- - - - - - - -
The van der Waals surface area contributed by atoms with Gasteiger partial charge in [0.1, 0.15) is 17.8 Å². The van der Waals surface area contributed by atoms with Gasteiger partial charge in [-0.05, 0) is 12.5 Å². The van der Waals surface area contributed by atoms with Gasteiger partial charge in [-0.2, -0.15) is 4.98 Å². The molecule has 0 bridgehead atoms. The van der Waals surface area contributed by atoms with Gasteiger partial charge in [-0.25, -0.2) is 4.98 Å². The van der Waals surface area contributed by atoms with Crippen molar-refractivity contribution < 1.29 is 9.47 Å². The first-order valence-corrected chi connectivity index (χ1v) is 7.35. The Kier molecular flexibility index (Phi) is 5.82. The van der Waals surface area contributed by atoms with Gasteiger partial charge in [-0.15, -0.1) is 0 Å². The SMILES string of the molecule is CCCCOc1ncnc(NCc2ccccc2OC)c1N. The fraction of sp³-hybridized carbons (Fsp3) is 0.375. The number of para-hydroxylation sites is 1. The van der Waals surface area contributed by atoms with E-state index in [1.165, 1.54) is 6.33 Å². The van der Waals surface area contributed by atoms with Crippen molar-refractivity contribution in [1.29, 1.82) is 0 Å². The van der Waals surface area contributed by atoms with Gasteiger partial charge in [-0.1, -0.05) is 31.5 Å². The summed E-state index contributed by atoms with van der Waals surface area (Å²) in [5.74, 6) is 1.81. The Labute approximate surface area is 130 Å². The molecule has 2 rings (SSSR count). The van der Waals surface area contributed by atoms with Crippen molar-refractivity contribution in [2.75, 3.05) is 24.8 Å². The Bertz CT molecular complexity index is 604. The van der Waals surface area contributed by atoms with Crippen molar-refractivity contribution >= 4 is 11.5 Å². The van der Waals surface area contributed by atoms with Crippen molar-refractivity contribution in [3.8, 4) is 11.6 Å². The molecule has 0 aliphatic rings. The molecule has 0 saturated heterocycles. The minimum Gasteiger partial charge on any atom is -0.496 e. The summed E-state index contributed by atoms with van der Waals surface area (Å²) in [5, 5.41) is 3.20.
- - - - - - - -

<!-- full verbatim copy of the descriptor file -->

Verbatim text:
The van der Waals surface area contributed by atoms with Gasteiger partial charge in [0.1, 0.15) is 17.8 Å². The van der Waals surface area contributed by atoms with Gasteiger partial charge in [-0.05, 0) is 12.5 Å². The van der Waals surface area contributed by atoms with Gasteiger partial charge in [-0.2, -0.15) is 4.98 Å². The molecule has 0 bridgehead atoms. The van der Waals surface area contributed by atoms with Gasteiger partial charge in [-0.25, -0.2) is 4.98 Å². The van der Waals surface area contributed by atoms with Crippen molar-refractivity contribution < 1.29 is 9.47 Å². The first-order valence-corrected chi connectivity index (χ1v) is 7.35. The Kier molecular flexibility index (Phi) is 5.82. The van der Waals surface area contributed by atoms with Gasteiger partial charge in [-0.15, -0.1) is 0 Å². The SMILES string of the molecule is CCCCOc1ncnc(NCc2ccccc2OC)c1N. The fraction of sp³-hybridized carbons (Fsp3) is 0.375. The number of para-hydroxylation sites is 1. The van der Waals surface area contributed by atoms with E-state index in [1.165, 1.54) is 6.33 Å². The van der Waals surface area contributed by atoms with Crippen molar-refractivity contribution in [1.29, 1.82) is 0 Å². The van der Waals surface area contributed by atoms with Gasteiger partial charge in [-0.1, -0.05) is 31.5 Å². The summed E-state index contributed by atoms with van der Waals surface area (Å²) in [5.74, 6) is 1.81. The Labute approximate surface area is 130 Å². The molecule has 2 rings (SSSR count). The van der Waals surface area contributed by atoms with Crippen molar-refractivity contribution in [2.75, 3.05) is 24.8 Å². The Bertz CT molecular complexity index is 604. The van der Waals surface area contributed by atoms with Crippen molar-refractivity contribution >= 4 is 11.5 Å². The van der Waals surface area contributed by atoms with Crippen molar-refractivity contribution in [3.8, 4) is 11.6 Å². The molecule has 0 aliphatic rings. The molecule has 0 saturated heterocycles. The minimum Gasteiger partial charge on any atom is -0.496 e. The summed E-state index contributed by atoms with van der Waals surface area (Å²) in [5, 5.41) is 3.20.